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Goose Busters II: the morning shift

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As opposed to municipalities around the continent that cull pestilential non-migratory Canada geese, The Resort Municipality of Whistler's approach is to have an "acceptable" goose population, where numbers neither significantly impact the environment nor expose humans to high levels of health hazards like coliform bacteria and swimmer's itch.

Now into its fourth year, Whistler's goose management program began with one man: patroller Ian Bunbury and his avie dog. This summer is the second season that also sees deterrent fences in operation. Along with those barriers came Simon Westwood and his dog Betty, a small, black three-year-old whose terrier-like looks belie a labradoodle heritage. But her disposition, intelligence and obedience are all pure 'doodle. The pair's special bond goes beyond Simon's pocketful of treats, and watching them work together is heartwarming. Other people think so, too, as there seems no end to the parade of people who approach to chat as I accompany Simon and Betty on their morning rounds of Whistler's parks.

As we had the night before (see www.piquenewsmagazine.com, July 27, for Part 1), we begin at Rainbow, where tendrils of mist trail from the water. Early-morning swimmers in wetsuits haul out like seals on the dog dock, where a father teaches his son the fine art of fly-fishing. A nearshore flock of geese starts away as we approach. Were they waiting for us? Spooked by the swimmers or fisherman? There are goose tracks on the beach, but other than the same three green turds we saw here last night, no new poop, so they wouldn't have been here long.

Around 40 to 50 geese call Alta Lake home, while Alpha Lake's number hovers in the mid-30s. Geese aren't a problem at Lost Lake, perhaps due to more predators, and Green Lake has no public parkland. Rainbow is the Goose Busters's biggest challenge, but things have improved, according to Simon. "Fewer geese are coming ashore, so there's less poop to clean up. Last year we'd fill two to three restaurant buckets a day, like 30 kilos, but now one bucket is a big day."

Simon levels binoculars to follow the geese that have ducked behind an anchored sailboat. "Geese would tend to cross the lake to the Adventures West condo complex after we hazed them out of Rainbow," he says. "But now they have their own fences."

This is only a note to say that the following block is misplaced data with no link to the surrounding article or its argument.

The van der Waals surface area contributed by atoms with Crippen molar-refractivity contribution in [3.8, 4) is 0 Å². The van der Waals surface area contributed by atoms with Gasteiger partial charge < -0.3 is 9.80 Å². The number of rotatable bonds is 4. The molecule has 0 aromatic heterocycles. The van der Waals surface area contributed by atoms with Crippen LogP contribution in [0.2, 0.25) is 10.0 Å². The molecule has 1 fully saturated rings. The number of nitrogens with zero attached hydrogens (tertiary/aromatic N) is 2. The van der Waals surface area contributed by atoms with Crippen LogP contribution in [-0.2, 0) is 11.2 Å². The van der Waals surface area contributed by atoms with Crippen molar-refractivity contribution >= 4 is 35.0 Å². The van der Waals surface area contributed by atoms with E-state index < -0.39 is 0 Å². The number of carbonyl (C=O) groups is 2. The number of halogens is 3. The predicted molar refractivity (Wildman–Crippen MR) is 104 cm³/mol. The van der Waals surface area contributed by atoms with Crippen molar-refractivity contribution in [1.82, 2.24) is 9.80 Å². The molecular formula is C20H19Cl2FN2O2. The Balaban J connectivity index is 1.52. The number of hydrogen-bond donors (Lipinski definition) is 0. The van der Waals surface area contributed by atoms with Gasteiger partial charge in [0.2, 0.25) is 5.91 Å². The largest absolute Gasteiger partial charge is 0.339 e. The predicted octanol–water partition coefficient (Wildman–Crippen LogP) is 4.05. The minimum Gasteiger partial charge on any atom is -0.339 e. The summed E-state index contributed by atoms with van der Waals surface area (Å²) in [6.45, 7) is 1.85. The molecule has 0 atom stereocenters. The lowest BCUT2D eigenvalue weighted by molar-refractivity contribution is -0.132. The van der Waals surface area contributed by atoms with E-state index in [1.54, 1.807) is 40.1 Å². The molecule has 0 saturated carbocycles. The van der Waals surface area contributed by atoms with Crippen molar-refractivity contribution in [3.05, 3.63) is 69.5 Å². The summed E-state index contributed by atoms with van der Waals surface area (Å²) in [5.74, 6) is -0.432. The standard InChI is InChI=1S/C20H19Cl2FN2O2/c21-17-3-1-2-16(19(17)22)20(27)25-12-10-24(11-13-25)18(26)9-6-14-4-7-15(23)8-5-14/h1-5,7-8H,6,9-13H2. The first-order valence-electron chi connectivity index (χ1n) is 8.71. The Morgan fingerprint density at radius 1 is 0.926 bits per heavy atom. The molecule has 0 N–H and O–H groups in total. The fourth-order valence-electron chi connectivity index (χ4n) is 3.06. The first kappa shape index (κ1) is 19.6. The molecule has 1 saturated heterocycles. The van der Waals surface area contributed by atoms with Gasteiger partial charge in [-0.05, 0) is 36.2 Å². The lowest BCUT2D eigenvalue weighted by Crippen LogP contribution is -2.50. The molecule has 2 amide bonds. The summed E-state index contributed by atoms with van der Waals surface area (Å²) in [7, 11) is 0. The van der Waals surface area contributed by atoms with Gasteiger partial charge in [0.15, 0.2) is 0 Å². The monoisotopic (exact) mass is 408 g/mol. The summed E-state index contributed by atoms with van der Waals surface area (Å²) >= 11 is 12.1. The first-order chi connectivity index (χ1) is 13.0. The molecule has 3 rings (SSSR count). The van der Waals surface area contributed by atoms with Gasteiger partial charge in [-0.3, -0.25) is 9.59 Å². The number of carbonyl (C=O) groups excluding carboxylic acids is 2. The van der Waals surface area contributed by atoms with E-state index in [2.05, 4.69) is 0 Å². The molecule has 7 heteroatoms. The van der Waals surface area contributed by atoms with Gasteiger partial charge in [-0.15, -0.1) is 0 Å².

Simon sets about reeling in his. This involves unclipping one end of the fence then drawing it like a curtain across a tight steel cable. Once he secures a section at one end, I release the cable at the other and Simon winches it in with a drill. We do this six times. When we reach the seventh section, at the dog dock, the scene changes drastically, the mystery of where the geese spent the night solved. The dock is covered in massive piles of goose shit. There's also plenty of diarrhea and puke suggesting not-so-good health among some of the birds. It is, in a word, disgusting, and cringe-worthy watching the fishermen and swimmers step gingerly around it. "It's pretty much like this every day," says Simon, as he scoops up the mess that exemplifies a main reason for the RMOW's goose patrol.

The isolation of the muddle is because the dog dock is particularly low, and easy for geese to climb out on, while nearby swim rafts that the muni raised higher out of the water are spotless. We find similarly high docks at The Point Sailing Centre, on which Simon never sees poop. With binoculars he again scans the lake for geese. The flock we chased off earlier from Rainbow are hovering off Adventures West. Simon pulls out some spray paint to re-delineate a long-term poop study plot on the lawn, then we head to Alpha Lake Park.

Betty, clearly excited, tears off into the park. Disappointingly (for her) the geese are gone, but there's evidence of a poop party on the beach side of the fence and along a walkway. After we pull in the fences, I volunteer to scoop up the turds, which are here black instead of green — evidence of a slightly different diet, according to the affable Simon.

Not only does goose patrol require good dog skills and plenty of patience, but a friendly disposition, since talking to people about what you're doing — de facto outreach and education for the RMOW — occupies a lot of time. After four days on, Simon will trade off for the weekend with another handler and dog. In addition, a dozen volunteer human-dog teams registered to the program are scheduled through a private Facebook group. In order to join, dogs go through a training course and must be evaluated (if you're interested, email stewardship@whistler.ca). Dogs that are too aggressive don't make the cut. A good goose dog must have excellent recall response to their handler and be under control at all times; potential distractions include other wildlife, people and the scourge of unleashed dogs (particularly in early mornings), which frequently interfere by tearing into the scene while Simon and Betty are trying to do their thing.

Regardless, the late-night and early morning work of the Goose Busters in Whistler's lake parks is making a difference, rendering all of them more pleasant places to be.

Leslie Anthony is a Whistler-based author, editor, biologist and bon vivant who has never met a mountain he didn't like.

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